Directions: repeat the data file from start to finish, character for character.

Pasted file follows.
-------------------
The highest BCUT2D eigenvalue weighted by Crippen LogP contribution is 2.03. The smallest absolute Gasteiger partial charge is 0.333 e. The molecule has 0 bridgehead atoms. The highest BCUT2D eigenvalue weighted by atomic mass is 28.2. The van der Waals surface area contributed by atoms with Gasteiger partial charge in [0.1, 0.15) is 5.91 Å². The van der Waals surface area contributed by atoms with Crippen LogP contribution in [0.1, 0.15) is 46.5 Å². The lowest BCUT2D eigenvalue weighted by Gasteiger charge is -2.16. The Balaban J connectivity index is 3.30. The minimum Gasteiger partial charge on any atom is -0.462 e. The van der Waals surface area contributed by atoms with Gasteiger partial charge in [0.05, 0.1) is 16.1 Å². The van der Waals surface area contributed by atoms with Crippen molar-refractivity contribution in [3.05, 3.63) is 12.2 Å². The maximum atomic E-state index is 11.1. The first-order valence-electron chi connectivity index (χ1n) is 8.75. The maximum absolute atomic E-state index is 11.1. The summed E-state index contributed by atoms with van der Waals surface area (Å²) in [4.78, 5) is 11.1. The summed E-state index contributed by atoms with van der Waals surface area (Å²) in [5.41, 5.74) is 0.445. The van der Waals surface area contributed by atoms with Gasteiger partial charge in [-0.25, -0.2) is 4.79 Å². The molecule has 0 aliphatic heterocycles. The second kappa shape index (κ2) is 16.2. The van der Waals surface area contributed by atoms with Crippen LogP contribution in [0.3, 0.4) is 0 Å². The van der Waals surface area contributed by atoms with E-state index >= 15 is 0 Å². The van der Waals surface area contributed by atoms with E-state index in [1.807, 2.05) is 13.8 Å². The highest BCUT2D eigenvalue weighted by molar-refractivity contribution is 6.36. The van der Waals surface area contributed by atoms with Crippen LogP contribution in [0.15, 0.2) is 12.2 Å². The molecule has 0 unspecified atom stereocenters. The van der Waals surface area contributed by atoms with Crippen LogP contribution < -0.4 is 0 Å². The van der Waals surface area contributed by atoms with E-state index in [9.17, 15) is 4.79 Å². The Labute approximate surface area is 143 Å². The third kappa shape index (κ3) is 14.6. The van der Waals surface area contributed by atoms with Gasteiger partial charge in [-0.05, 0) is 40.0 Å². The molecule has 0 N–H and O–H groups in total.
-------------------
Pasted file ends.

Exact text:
The highest BCUT2D eigenvalue weighted by Crippen LogP contribution is 2.03. The smallest absolute Gasteiger partial charge is 0.333 e. The molecule has 0 bridgehead atoms. The highest BCUT2D eigenvalue weighted by atomic mass is 28.2. The van der Waals surface area contributed by atoms with Gasteiger partial charge in [0.1, 0.15) is 5.91 Å². The van der Waals surface area contributed by atoms with Crippen LogP contribution in [0.1, 0.15) is 46.5 Å². The lowest BCUT2D eigenvalue weighted by Gasteiger charge is -2.16. The Balaban J connectivity index is 3.30. The minimum Gasteiger partial charge on any atom is -0.462 e. The van der Waals surface area contributed by atoms with Gasteiger partial charge in [0.05, 0.1) is 16.1 Å². The van der Waals surface area contributed by atoms with Crippen molar-refractivity contribution in [3.05, 3.63) is 12.2 Å². The maximum atomic E-state index is 11.1. The first-order valence-electron chi connectivity index (χ1n) is 8.75. The maximum absolute atomic E-state index is 11.1. The summed E-state index contributed by atoms with van der Waals surface area (Å²) in [4.78, 5) is 11.1. The summed E-state index contributed by atoms with van der Waals surface area (Å²) in [5.41, 5.74) is 0.445. The van der Waals surface area contributed by atoms with Gasteiger partial charge in [-0.25, -0.2) is 4.79 Å². The molecule has 0 aliphatic heterocycles. The second kappa shape index (κ2) is 16.2. The van der Waals surface area contributed by atoms with Crippen LogP contribution in [0.3, 0.4) is 0 Å². The van der Waals surface area contributed by atoms with E-state index >= 15 is 0 Å². The van der Waals surface area contributed by atoms with E-state index in [1.807, 2.05) is 13.8 Å². The highest BCUT2D eigenvalue weighted by molar-refractivity contribution is 6.36. The van der Waals surface area contributed by atoms with Crippen LogP contribution in [0.15, 0.2) is 12.2 Å². The molecule has 0 unspecified atom stereocenters. The van der Waals surface area contributed by atoms with Crippen LogP contribution < -0.4 is 0 Å². The van der Waals surface area contributed by atoms with E-state index in [9.17, 15) is 4.79 Å². The Labute approximate surface area is 143 Å². The third kappa shape index (κ3) is 14.6. The van der Waals surface area contributed by atoms with Gasteiger partial charge in [-0.05, 0) is 40.0 Å². The molecule has 0 N–H and O–H groups in total.